Monthly Improvement but Ongoing Weakness on the Trade Front
Friday, February 08, 2013
|Alan Tonelson is a Research Fellow at the U.S. Business & Industry Educational Foundation and the author of The Race to the Bottom: Why a Worldwide Worker Surplus and Uncontrolled Free Trade are Sinking American Living Standards (Westview Press).|
The new monthly (December) and annual 2012 trade figures make clear that the U.S. economy remains stuck in the dangerous trap of relying on spending, borrowing, deficits, and debt-creation to produce any significant growth – or job creation.
Although the December and annual U.S. trade deficits both fell (the latter for the first time since 2009), the lower figures stem from domestic output levels that remain stubbornly weak despite unprecedented (and unsustainable) government stimulus.
Even during the current historically feeble recovery, the only periods of significant growth have been accompanied by spurts in the trade deficit, and therefore in debt creation.
The new trade figures also further undermine the already dubious claims of a domestic U.S. manufacturing renaissance being made by President Obama and many others, as well as contentions that the nation is steadily gaining industrial competitiveness over China. Today’s data shows that the major reindustrialization so urgently needed by the U.S. economy will require major policy changes, especially on the trade front, not the wishful inshoring thinking emanating from the White House.
The December manufacturing deficit did crater by a jaw-dropping 23.23 percent, from a record $66.03 billion to $50.69 billion. Manufactures imports were down 9.50 percent, and exports
advanced by 1.36 percent. This shrinkage of the December manufacturing deficit was faster than the overall trade deficit decline of 20.72 percent, and the nearly $15 billion improvement was nearly 50 percent greater than the overall deficit’s improvement in dollar terms.
But for all of 2012, the manufacturing trade deficit set three new monthly records (including in November), despite anemic growth by the entire economy. Moreover, the full-year 2012 manufacturing trade deficit set another new record – $684.45 billion – eclipsing the previous (2011) all-time high by nearly seven percent.
Last year, American manufacturing exports rose by 4.95 percent – just slightly faster than the overall export increase of 4.40 percent. But the much greater amount of manufactures imports increased considerably faster. Indeed, their 5.76 percent rise was greater than the overall 3.98 percent increase in overall gross domestic product (measured, as is the case with all the figures in this release, in pre-inflation dollars). And it was more than twice as fast as the increase in combined goods and services imports.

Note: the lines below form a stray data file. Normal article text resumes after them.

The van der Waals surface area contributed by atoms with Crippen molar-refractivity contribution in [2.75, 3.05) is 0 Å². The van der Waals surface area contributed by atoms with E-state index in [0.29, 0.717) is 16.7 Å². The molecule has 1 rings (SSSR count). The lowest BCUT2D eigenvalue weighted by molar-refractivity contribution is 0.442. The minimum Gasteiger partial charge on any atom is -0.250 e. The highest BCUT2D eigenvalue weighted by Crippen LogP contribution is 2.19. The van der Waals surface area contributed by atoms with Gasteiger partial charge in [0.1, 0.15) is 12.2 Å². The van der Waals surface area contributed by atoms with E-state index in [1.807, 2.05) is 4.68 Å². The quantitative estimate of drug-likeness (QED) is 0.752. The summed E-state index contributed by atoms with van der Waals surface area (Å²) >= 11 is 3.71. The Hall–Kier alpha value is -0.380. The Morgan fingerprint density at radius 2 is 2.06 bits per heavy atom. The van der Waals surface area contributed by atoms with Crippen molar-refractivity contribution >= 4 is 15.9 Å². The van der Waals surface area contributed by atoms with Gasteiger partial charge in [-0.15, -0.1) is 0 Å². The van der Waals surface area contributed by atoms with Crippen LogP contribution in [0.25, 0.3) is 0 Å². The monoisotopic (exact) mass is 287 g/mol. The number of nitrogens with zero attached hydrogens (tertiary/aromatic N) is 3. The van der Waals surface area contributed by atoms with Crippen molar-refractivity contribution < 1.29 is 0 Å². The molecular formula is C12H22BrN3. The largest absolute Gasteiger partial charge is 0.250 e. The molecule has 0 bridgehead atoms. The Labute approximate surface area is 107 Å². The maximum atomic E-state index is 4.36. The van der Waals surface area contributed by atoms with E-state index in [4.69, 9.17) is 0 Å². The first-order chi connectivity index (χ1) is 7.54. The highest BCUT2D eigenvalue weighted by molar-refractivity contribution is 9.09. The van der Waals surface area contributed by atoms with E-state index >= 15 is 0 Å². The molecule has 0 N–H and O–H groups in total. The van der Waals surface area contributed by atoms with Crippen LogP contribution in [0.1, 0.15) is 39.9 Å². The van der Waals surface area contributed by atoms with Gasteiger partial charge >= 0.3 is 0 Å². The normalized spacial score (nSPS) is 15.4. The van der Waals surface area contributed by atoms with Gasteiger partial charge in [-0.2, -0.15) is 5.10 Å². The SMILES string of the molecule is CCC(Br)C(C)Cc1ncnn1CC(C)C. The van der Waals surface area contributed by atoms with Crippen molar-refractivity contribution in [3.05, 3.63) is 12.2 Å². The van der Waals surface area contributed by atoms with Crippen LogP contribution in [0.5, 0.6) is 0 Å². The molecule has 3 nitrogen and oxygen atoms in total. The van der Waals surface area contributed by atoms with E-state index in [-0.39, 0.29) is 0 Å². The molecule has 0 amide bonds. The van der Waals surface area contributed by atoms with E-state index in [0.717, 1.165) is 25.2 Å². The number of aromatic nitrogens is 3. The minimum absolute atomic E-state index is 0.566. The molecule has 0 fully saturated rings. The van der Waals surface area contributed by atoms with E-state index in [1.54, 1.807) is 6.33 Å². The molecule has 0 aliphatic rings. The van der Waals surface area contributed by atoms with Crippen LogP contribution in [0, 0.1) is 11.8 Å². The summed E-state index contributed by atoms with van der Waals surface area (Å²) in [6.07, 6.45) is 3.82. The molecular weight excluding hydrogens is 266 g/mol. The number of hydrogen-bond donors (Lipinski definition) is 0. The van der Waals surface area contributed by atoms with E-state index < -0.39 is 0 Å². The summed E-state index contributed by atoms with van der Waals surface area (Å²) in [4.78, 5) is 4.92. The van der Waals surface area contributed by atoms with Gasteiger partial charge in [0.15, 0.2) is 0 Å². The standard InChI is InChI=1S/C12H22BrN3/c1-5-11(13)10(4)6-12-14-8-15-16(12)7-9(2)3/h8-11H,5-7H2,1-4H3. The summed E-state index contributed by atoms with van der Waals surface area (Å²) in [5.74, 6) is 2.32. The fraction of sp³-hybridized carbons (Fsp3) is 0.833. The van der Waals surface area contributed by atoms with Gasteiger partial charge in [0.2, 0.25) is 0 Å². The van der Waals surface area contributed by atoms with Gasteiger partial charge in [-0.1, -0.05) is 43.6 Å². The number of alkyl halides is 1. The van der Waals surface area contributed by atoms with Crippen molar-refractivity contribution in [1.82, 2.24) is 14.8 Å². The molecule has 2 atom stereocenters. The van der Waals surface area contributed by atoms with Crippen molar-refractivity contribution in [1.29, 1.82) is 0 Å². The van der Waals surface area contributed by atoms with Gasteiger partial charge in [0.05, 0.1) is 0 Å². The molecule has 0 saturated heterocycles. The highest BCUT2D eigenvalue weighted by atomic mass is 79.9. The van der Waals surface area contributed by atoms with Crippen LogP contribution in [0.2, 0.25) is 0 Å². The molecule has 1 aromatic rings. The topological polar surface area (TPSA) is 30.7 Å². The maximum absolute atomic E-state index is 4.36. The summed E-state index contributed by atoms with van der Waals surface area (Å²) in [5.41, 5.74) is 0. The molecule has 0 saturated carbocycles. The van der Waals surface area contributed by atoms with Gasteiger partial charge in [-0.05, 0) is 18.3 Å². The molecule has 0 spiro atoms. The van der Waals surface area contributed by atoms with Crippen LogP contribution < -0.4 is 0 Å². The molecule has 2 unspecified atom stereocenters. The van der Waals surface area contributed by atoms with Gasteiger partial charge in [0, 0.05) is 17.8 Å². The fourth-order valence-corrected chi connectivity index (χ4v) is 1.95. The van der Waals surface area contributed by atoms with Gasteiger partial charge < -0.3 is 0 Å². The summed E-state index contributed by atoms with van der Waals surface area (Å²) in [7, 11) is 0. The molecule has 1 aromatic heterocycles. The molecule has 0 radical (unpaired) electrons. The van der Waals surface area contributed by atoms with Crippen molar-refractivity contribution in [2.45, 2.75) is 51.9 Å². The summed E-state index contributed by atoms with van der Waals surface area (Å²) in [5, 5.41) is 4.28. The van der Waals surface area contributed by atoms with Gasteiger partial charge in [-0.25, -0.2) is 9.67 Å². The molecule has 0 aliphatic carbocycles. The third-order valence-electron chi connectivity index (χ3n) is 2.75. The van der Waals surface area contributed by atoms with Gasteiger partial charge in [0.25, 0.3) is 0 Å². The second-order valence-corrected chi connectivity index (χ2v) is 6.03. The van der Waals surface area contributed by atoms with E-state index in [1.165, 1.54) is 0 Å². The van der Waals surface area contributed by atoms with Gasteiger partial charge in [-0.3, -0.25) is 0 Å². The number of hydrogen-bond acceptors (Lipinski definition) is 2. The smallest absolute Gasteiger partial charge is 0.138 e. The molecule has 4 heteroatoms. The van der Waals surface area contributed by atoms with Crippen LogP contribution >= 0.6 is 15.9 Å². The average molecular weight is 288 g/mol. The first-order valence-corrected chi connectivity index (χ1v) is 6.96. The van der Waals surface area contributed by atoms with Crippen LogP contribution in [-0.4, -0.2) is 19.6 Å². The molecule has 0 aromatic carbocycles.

Similar trends keep driving the manufacturing-dominated U.S. merchandise trade
deficit with China. The monthly trade shortfall with the PRC dropped by fully 14.48 percent, from $28.95 billion to $24.45 billion. U.S. goods exports to the still rapidly growing Chinese economy actually declined by two percent in December, to $10.38 billion. But U.S. goods imports from China sank by nearly 12 percent, to $34.84 billion.
Nonetheless, the annual U.S. merchandise deficit with China hit another high-watermark of just over $315 billion, surpassing 2011’s old record total of $295.42 billion by 6.65 percent. That’s only slightly less than the 6.98 percent 2012 rise in the overall manufacturing trade deficit.
The volatile U.S. trade deficit in high tech goods nosedived by 54.45 percent in December, from $11.76 billion to $5.36 billion. Exports in this category increased 5.90 percent, to $27.58 billion, while imports decreased by 12.87 percent, to $32.92 billion.
On an annual basis, U.S. high tech goods producers performed better than manufacturing as a whole. Their trade deficit declined by 8.12 percent, from 2011’s record $99.61 billion to $91.52 billion. But the 2012 total still represented the second largest on record.
From 2011 to 2012, the goods and services trade deficit decreased by 3.49 percent, from $559.88 billion to $540.36 billion. The 4.40 percent increase in total exports – from $2.103 billion to $2.196 billion – was accompanied by a 2.74 percent rise in total imports – from $2.663 billion to $2.736 billion.
Whereas the overall deficit shrank by nearly $20 billion in 2012, the oil deficit fell by nearly $36 billion, from $326.10 billion to $291.32 billion.
Alan Tonelson is a Research Fellow at the U.S. Business & Industry Educational Foundation and the author of The Race to the Bottom: Why a Worldwide Worker Surplus and Uncontrolled Free Trade are Sinking American Living Standards (Westview Press).